According to Visa, if a merchant has more than one line of business, the merchant can be assigned the MCC of the business line that makes the most money.
Take, for example, a gas station that also has a small grocery store. If the business makes the most money selling gas, it may be assigned the MCC of a gas station. As a result, any groceries purchased there would count toward gas purchases rather than grocery purchases.
Other card networks may have different reasons for classifying merchants in unexpected ways.
Matthew Tilmann, a blogger who helps shoppers find deals on his site Script-Notes.com, recently learned this firsthand. “Recently I had to fly out for a personal trip and figured that the airport's parking garage would classify as ‘travel.’ However, after the transaction posted, I found out that [my issuer] had classified the charge to government services, perhaps because the airport is owned and operated by the county,” Tilmann says.
See related: Travel expenses cover a few surprising areas
Q: Why do issuers characterize the same merchant differently?
Each card network assigns its own MCCs and may categorize merchants differently. For example, one network might categorize a store that sells toys and video games as a toy store, while another might classify it as electronics. The important thing to know is how the credit card issuer that offers a particular rewards promotion classifies merchants that are recognized under that particular reward category.
Q: How can I use MCCs to my advantage?
By knowing what MCC a business is classified under, you can be creative with your purchases. For example, if you’re rewarded for gas purchases, you might rack up extra gas rewards by purchasing a gallon of milk in the grocery area of that gas station.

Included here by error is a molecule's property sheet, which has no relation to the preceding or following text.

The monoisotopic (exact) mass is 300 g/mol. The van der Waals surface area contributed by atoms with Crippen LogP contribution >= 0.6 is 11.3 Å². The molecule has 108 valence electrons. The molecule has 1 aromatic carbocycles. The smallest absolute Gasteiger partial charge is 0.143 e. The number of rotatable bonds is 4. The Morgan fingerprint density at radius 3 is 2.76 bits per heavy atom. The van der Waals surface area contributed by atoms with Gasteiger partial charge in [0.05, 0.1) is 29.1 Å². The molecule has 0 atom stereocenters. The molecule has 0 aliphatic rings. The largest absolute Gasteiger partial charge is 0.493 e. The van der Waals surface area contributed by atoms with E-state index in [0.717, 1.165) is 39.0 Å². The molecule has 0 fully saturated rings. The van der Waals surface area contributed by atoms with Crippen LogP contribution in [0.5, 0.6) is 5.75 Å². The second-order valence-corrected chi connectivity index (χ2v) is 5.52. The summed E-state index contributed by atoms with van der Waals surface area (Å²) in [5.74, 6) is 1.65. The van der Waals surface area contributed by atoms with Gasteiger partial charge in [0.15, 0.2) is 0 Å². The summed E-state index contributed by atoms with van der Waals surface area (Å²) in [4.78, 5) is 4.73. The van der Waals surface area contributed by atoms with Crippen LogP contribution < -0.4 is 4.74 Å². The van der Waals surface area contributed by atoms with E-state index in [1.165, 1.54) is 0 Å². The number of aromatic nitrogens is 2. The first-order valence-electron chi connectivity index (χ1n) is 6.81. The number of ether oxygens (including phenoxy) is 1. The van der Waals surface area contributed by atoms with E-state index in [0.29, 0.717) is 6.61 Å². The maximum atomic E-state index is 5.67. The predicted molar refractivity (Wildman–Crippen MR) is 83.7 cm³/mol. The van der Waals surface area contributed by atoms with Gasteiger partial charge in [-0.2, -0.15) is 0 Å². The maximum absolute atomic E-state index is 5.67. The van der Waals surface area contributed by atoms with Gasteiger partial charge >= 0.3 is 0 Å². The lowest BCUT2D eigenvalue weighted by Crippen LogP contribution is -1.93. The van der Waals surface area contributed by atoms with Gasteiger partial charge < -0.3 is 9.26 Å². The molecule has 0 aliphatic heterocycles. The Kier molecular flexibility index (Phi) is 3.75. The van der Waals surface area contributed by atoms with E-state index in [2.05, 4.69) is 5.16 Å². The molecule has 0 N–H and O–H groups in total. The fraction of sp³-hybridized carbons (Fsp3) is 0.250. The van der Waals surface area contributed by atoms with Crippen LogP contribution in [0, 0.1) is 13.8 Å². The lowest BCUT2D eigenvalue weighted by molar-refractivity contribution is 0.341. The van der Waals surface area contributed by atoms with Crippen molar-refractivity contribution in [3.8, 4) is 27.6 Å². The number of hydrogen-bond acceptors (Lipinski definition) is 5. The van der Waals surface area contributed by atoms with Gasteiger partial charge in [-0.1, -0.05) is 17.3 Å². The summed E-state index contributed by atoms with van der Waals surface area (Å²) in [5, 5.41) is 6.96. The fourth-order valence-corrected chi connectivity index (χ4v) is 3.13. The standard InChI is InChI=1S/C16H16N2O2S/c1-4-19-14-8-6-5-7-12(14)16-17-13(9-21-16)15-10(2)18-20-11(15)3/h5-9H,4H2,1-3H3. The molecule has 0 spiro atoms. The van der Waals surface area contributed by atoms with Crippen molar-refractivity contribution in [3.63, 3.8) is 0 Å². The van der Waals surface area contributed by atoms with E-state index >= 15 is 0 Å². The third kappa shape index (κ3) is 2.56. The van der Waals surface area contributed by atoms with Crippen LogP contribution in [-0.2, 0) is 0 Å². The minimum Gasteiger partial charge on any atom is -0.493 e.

If you get rewards for buying office supplies, you may earn more office supply points by purchasing candy or paper towels in your office supply center.
Q: How do I find out a business’s MCC?
Chances are the cashier at your local electronics store won’t know what MCC the merchant falls under. However, if you have questions about what types of merchant purchases will qualify under your rewards program, you can always call your issuer, Feddis says.
Another way to identify whether a merchant has an MCC that falls under your rewards program is to make a small purchase, then check your credit card statement, says Lou Haverty, a frequent rewards user and owner of Financialanalystinsider.com, a website that features news and information for financial professionals.
The first time you make a purchase at a certain establishment, check the coding on your statement to make sure the establishment did indeed generate points or cash back under that MCC, Haverty says. Then the next time you shop there, “you will already know in advance that you will receive the bonuses you were expecting.”
If you’re a Visa cardholder, you can learn this information by looking it up. Visa publicly lists all its suppliers, along with their MCCs. While Mastercard, Discover and American Express don’t list their suppliers, there may be some similarities with their classification system.
The key to using MCCs to leverage your rewards program is to pay attention to which specific merchants net you the most rewards and shop with them over and over again. “Find a way to integrate them into your routine shopping habits,” Haverty adds.